Making Space
Feb 1, 2015 · 2 min read

He was the lost one,
and I was the lighthouse.
The signpost in the Sahara.
The smoke signal skyward.
Existing to guide
from wreckage or ruin,
or else an exquisite waste.

I told him I could no longer
carry him and his heartbreak
bound to my back,
when his legs would buckle,
under the weight of mine.

With water slow on my tongue,
I said “my shoulders are pressed low
with my own heaviness now,
and you,
you are quicksand.”

He said “Pity. Your compassion was always your best quality.”

I said “My compassion is not a spring,
bubbling up in the sand,
there for you to lick up calmness
in the arid heat of your grief.”

I told him I could not give until
all I had to offer
were urns of ashes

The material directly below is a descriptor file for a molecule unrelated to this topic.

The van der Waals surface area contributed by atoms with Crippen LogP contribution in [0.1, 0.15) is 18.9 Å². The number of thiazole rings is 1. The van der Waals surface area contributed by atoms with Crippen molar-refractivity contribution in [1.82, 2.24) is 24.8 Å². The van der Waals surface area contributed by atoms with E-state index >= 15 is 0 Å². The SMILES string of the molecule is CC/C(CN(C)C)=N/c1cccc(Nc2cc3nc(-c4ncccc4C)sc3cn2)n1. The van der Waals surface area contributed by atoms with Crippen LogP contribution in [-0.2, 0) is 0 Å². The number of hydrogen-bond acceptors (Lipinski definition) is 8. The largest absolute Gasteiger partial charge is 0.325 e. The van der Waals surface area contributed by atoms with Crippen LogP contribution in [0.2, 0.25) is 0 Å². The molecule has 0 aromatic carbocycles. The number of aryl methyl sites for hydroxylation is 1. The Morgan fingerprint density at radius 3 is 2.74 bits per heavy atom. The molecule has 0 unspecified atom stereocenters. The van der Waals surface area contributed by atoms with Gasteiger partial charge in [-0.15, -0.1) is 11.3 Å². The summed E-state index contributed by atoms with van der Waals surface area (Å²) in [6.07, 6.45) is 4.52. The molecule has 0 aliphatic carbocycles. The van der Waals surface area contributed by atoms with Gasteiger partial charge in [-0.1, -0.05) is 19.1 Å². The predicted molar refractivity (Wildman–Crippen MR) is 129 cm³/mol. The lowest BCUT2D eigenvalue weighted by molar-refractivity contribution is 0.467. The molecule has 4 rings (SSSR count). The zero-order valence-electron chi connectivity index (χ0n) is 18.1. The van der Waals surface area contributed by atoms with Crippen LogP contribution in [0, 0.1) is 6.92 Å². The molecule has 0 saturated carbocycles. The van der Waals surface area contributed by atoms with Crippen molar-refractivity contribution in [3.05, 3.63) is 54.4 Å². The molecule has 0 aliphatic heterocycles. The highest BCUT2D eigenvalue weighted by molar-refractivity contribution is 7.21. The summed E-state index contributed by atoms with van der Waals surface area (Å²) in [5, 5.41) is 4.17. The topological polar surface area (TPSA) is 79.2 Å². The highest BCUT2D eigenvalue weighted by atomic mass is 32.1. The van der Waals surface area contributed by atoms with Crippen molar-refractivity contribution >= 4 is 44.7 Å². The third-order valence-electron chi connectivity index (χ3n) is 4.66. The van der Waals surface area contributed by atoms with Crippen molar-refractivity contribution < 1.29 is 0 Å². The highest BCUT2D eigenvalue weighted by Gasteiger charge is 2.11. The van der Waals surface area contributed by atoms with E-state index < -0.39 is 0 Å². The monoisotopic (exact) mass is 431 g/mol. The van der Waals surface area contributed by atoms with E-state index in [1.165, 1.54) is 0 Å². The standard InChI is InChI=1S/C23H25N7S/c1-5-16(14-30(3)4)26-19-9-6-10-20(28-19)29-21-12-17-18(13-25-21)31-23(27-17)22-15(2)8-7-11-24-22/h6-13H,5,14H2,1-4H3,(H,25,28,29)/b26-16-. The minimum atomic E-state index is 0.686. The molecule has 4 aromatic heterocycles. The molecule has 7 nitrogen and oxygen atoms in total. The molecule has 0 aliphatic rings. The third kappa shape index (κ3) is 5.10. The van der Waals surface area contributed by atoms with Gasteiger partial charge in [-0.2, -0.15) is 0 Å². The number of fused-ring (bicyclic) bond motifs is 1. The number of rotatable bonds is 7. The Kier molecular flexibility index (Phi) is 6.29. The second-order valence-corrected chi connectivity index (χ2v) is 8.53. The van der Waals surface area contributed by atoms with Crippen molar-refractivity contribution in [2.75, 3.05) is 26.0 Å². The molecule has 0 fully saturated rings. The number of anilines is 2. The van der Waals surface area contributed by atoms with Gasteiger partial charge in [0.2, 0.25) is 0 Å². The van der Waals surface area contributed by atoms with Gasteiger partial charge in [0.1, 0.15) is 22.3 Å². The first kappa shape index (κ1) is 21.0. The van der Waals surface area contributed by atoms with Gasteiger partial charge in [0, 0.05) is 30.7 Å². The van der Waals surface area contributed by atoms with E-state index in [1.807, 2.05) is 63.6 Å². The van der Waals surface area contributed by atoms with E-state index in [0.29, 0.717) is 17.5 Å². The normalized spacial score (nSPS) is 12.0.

and handfuls of dust.
I could not give until I become
barren.

He said “you’ve become bitter.”

With scorpions on my lips,
I said “do not use words like poison
to name honey,
and my skin is too smooth
to be described as knives.

I said “no” to his
hungry mouth
moving mechanical to
drink my sweetest parts
and feast on my symmetry.

And I told him he could not
build a nest in my body.

I said “I have soft edges
and my tenderness is lush,
but you,
you should be afraid
of the storms I hold
locked in my teeth.”

I am generous with love,
and hasty with kindness,
but I will not be the oasis
that your thirst destroys
in the desert
you have made for yourself.

Stories of Black Womanhood

Words from the liminal

    Making Space

    Written by

    Stories of Black Womanhood

    Words from the liminal

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